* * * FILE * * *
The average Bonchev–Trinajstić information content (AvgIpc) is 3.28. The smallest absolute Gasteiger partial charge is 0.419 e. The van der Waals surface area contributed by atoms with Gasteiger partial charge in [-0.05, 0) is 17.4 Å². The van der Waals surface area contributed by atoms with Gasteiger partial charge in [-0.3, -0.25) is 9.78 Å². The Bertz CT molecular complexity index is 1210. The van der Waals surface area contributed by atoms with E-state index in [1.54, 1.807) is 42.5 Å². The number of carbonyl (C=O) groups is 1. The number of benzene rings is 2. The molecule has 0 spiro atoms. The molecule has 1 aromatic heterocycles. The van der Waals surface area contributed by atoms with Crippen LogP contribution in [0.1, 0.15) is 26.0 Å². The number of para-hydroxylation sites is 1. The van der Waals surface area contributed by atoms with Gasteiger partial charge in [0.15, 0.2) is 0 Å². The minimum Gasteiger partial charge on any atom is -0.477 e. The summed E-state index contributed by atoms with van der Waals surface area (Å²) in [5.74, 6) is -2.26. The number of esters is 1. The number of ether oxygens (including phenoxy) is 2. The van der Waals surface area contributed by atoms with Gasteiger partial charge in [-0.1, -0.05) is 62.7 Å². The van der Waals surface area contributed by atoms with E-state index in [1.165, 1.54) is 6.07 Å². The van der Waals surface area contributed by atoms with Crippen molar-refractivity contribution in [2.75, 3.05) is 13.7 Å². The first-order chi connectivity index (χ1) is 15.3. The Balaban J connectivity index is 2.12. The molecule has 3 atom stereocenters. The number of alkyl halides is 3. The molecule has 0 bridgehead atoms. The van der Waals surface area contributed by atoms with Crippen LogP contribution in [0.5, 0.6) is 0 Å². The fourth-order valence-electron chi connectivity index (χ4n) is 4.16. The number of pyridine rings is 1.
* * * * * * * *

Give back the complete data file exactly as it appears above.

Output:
The average Bonchev–Trinajstić information content (AvgIpc) is 3.28. The smallest absolute Gasteiger partial charge is 0.419 e. The van der Waals surface area contributed by atoms with Gasteiger partial charge in [-0.05, 0) is 17.4 Å². The van der Waals surface area contributed by atoms with Gasteiger partial charge in [-0.3, -0.25) is 9.78 Å². The Bertz CT molecular complexity index is 1210. The van der Waals surface area contributed by atoms with E-state index in [1.54, 1.807) is 42.5 Å². The number of carbonyl (C=O) groups is 1. The number of benzene rings is 2. The molecule has 0 spiro atoms. The molecule has 1 aromatic heterocycles. The van der Waals surface area contributed by atoms with Crippen LogP contribution in [0.1, 0.15) is 26.0 Å². The number of para-hydroxylation sites is 1. The van der Waals surface area contributed by atoms with Gasteiger partial charge in [0.15, 0.2) is 0 Å². The minimum Gasteiger partial charge on any atom is -0.477 e. The summed E-state index contributed by atoms with van der Waals surface area (Å²) in [5.74, 6) is -2.26. The number of esters is 1. The number of ether oxygens (including phenoxy) is 2. The van der Waals surface area contributed by atoms with Gasteiger partial charge in [-0.1, -0.05) is 62.7 Å². The van der Waals surface area contributed by atoms with E-state index in [1.165, 1.54) is 6.07 Å². The van der Waals surface area contributed by atoms with Crippen molar-refractivity contribution in [2.75, 3.05) is 13.7 Å². The first-order chi connectivity index (χ1) is 15.3. The Balaban J connectivity index is 2.12. The molecule has 3 atom stereocenters. The number of alkyl halides is 3. The molecule has 0 bridgehead atoms. The van der Waals surface area contributed by atoms with Crippen LogP contribution in [0.5, 0.6) is 0 Å². The fourth-order valence-electron chi connectivity index (χ4n) is 4.16. The number of pyridine rings is 1.